Cameron has now committed us to a war on two fronts – against Isis and Assad. So who will we decide is the bigger enemy?

The issue is not a matter of what the UK can tolerate; it is a question of what will work in Syria

President Bashar al-Assad speaks with Vladimir Putin last month
President Bashar al-Assad speaks with Vladimir Putin last month

The government’s majority in favour of its motion on Syria is the first step in a process. The Isis threat is real and the international call for assistance should not be ignored. But questions about how the diplomatic and military strategy will work together remain unanswered. Addressing these concerns is even more important now UK forces are committed if we are to avoid a war on two fronts.

The ‘Isis-first’ approach convinced a majority of MPs. But implicit in that formulation is an ‘Assad-second’ mission. The Prime Minister acknowledged this when he said the campaign against Isis is part of a plan for a stable Syria that cannot include Assad. Yet last night’s vote only authorized the targeting of Isis. While the government believes the defeat of Isis and Assad can be neatly sequenced, the process may be much more difficult to implement.

Firstly, there are doubts about the strength of moderate forces on the ground. The US in particular has never had sufficient confidence to fully back the moderates with weapons. Now western strategy expects the moderates to take on Isis. If – as is likely - the moderates fail does this mean the UK will deploy ground forces?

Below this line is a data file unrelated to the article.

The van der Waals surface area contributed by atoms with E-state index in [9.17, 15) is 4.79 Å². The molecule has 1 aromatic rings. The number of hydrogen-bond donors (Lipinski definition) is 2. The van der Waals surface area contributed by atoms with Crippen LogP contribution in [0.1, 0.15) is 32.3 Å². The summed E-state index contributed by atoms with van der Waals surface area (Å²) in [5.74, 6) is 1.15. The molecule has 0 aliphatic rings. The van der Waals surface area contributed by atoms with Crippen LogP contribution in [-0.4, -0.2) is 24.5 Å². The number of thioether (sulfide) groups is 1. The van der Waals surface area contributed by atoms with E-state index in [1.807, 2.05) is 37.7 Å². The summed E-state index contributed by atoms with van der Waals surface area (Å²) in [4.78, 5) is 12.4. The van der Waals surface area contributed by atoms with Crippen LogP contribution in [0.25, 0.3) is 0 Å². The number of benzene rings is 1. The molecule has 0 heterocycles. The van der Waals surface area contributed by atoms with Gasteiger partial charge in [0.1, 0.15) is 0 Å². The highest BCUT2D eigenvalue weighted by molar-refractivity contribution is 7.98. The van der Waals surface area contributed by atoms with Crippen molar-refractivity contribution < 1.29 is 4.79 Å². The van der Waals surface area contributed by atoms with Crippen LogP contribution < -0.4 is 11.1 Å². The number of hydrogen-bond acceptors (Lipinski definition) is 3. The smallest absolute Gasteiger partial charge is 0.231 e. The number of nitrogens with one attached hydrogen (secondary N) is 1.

Second, it is likely that the retreat of Isis will be followed by the strengthening of Assad. This is made more likely by Russia’s intervention on Assad’s side. The retreat of Isis would be welcome but at what point would the Prime Minister shift his attention to Assad? It is unlikely that the battle against Isis would have had a line drawn under it and the risk is that the UK will find itself in a war on two fronts.

Third, following the US lead, the UK has consistently talked about regime change in Syria but it has never been able to implement it. Last night’s vote did not set out any new strategy about how this might be achieved. That position has been a stumbling block in the various attempts to negotiate ever since President Obama committed to regime change in August 2011.

Peace negotiations in Vienna now include regional powers that have leverage over actors on the ground, which is why last night’s motion referred to renewed diplomatic impetus. But that does not answer a fourth question, which is whether the UK would be prepared to tolerate and work toward a peace deal that included a continuation of the Assad regime.

On this, the Prime Minister has a point. The issue is not a matter of what the UK can tolerate; it is a question of what will work in Syria. Accusations that Assad has committed crimes against humanity are obstacles to peace. Assad should face justice at the International Criminal Court. Only then can a sustainable peace be secured in the long term.

It might well be that now is the time for a compromise. To end the Bosnian conflict, western powers tolerated regimes that were led by war criminals. To reach an agreement with Assad before the air strikes would close one of the fronts in the civil war and that would mitigate the risks of mission creep for the UK.

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